Fab, the 4.5mm is fun and definitely "good enough" to enjoy. The cross-point scope I have on mine was cheap, but a definite improvement in my opinion over what often comes with an air rifle/pellet gun. It survived a couple seasons on a 5.56 bolt gun, and now 4th season on my Stoeger.
     
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  11. stokes

    stokes Active Member

    I've got a Gamo,I bought it to control the red skwerls,the yard was over run with them,I have a large walnut tree in the middle of my yard.I paid about 100 bucks for it.Came with a scope.I think it gets like 1600fps.I got all the red skwerls,didnt see a single one all last summer.Sighted it at 25 yds and have had a number of kills at up to 50 yds.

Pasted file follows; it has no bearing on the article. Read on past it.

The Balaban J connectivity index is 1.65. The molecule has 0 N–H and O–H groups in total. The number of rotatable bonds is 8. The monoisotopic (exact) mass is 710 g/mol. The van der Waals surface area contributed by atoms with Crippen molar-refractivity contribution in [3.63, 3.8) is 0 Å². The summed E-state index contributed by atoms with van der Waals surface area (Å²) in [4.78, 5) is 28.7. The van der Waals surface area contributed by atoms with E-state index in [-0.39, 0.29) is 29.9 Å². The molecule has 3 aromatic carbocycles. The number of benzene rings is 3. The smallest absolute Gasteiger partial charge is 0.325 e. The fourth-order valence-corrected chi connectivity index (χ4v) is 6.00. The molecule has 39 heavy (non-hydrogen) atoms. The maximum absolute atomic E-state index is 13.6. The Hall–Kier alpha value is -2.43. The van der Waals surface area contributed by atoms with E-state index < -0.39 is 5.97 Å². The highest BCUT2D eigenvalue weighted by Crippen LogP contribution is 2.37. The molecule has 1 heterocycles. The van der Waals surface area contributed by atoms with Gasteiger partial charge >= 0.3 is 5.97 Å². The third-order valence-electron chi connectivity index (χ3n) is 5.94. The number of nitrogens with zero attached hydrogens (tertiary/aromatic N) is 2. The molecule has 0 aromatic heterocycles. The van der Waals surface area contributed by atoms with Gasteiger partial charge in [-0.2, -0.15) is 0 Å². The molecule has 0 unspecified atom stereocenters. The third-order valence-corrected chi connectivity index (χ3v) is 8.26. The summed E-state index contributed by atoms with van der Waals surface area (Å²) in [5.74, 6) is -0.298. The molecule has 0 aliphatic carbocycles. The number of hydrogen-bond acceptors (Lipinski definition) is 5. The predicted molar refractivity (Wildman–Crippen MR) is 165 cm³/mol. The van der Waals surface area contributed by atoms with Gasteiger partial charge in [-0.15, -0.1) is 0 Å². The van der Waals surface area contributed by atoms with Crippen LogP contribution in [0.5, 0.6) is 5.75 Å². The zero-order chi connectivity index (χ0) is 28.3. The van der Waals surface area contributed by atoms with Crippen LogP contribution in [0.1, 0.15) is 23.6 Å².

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  12. nickndfl

    nickndfl Well-Known Member

    They make break barrel air rifles with 10-round rotary magazines now. A little wonky and less durable, but much quicker follow up shots.
     
  13. LostinTexas

    LostinTexas Well-Known Member

    It would help if we knew where you were. Obviously not in the US. We still use caliber and there are very few if any restrictions on air rifles for ownership.
    If you are looking to plink, the .177 (4.5) or the 22 (5.5) will do you just fine. The smaller will be a fun inexpensive target rifle. This will also use BB's if you have those. It can also be used for small animals if you choose. I wouldn't go larger than a rabbit, but that is my limit.
    The .22 caliber will do much the same, but the pellets are a bit more, but so is the payoff. I keep one of these beside the back door. We have lots of vermin prowling the property. Raccoons, opossums, armadillos (even mine is a little light for these if not under 20 feet, assorted unwanted snakes, and other critters.
    All that to say, I have a Crossman in 177 cal and a Benjamin in 22 cal. After getting the Benjamin, the Crossman lives in the closet. A very adequate toy, but the larger pellet does more for utility.